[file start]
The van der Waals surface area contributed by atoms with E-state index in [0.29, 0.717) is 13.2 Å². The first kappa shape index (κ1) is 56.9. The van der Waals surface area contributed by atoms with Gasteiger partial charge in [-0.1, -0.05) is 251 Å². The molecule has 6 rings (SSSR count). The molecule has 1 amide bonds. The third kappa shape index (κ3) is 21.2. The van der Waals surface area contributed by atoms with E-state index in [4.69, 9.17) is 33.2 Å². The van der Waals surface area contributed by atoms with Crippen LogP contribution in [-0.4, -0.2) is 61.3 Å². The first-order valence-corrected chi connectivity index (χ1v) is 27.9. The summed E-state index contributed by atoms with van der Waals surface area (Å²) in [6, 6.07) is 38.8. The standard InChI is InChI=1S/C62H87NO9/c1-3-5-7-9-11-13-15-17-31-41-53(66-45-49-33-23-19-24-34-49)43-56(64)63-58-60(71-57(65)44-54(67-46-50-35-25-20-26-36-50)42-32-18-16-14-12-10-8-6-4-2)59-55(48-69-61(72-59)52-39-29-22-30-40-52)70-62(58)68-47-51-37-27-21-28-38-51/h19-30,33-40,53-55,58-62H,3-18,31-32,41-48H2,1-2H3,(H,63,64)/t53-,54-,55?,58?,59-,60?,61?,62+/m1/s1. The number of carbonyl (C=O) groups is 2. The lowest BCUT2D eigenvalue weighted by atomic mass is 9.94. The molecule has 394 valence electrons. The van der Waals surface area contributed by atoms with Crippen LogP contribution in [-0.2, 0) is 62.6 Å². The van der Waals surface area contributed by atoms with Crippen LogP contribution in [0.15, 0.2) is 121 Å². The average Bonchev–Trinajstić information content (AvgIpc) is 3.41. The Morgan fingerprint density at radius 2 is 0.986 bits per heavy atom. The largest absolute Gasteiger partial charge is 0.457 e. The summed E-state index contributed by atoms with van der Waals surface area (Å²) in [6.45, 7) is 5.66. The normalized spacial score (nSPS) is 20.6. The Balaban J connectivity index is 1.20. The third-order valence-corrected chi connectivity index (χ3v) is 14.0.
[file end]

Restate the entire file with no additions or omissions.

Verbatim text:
The van der Waals surface area contributed by atoms with E-state index in [0.29, 0.717) is 13.2 Å². The first kappa shape index (κ1) is 56.9. The van der Waals surface area contributed by atoms with Gasteiger partial charge in [-0.1, -0.05) is 251 Å². The molecule has 6 rings (SSSR count). The molecule has 1 amide bonds. The third kappa shape index (κ3) is 21.2. The van der Waals surface area contributed by atoms with E-state index in [4.69, 9.17) is 33.2 Å². The van der Waals surface area contributed by atoms with Crippen LogP contribution in [-0.4, -0.2) is 61.3 Å². The first-order valence-corrected chi connectivity index (χ1v) is 27.9. The summed E-state index contributed by atoms with van der Waals surface area (Å²) in [6, 6.07) is 38.8. The standard InChI is InChI=1S/C62H87NO9/c1-3-5-7-9-11-13-15-17-31-41-53(66-45-49-33-23-19-24-34-49)43-56(64)63-58-60(71-57(65)44-54(67-46-50-35-25-20-26-36-50)42-32-18-16-14-12-10-8-6-4-2)59-55(48-69-61(72-59)52-39-29-22-30-40-52)70-62(58)68-47-51-37-27-21-28-38-51/h19-30,33-40,53-55,58-62H,3-18,31-32,41-48H2,1-2H3,(H,63,64)/t53-,54-,55?,58?,59-,60?,61?,62+/m1/s1. The number of carbonyl (C=O) groups is 2. The lowest BCUT2D eigenvalue weighted by atomic mass is 9.94. The molecule has 394 valence electrons. The van der Waals surface area contributed by atoms with Crippen LogP contribution in [-0.2, 0) is 62.6 Å². The van der Waals surface area contributed by atoms with Crippen LogP contribution in [0.15, 0.2) is 121 Å². The average Bonchev–Trinajstić information content (AvgIpc) is 3.41. The Morgan fingerprint density at radius 2 is 0.986 bits per heavy atom. The largest absolute Gasteiger partial charge is 0.457 e. The summed E-state index contributed by atoms with van der Waals surface area (Å²) in [6.45, 7) is 5.66. The normalized spacial score (nSPS) is 20.6. The Balaban J connectivity index is 1.20. The third-order valence-corrected chi connectivity index (χ3v) is 14.0.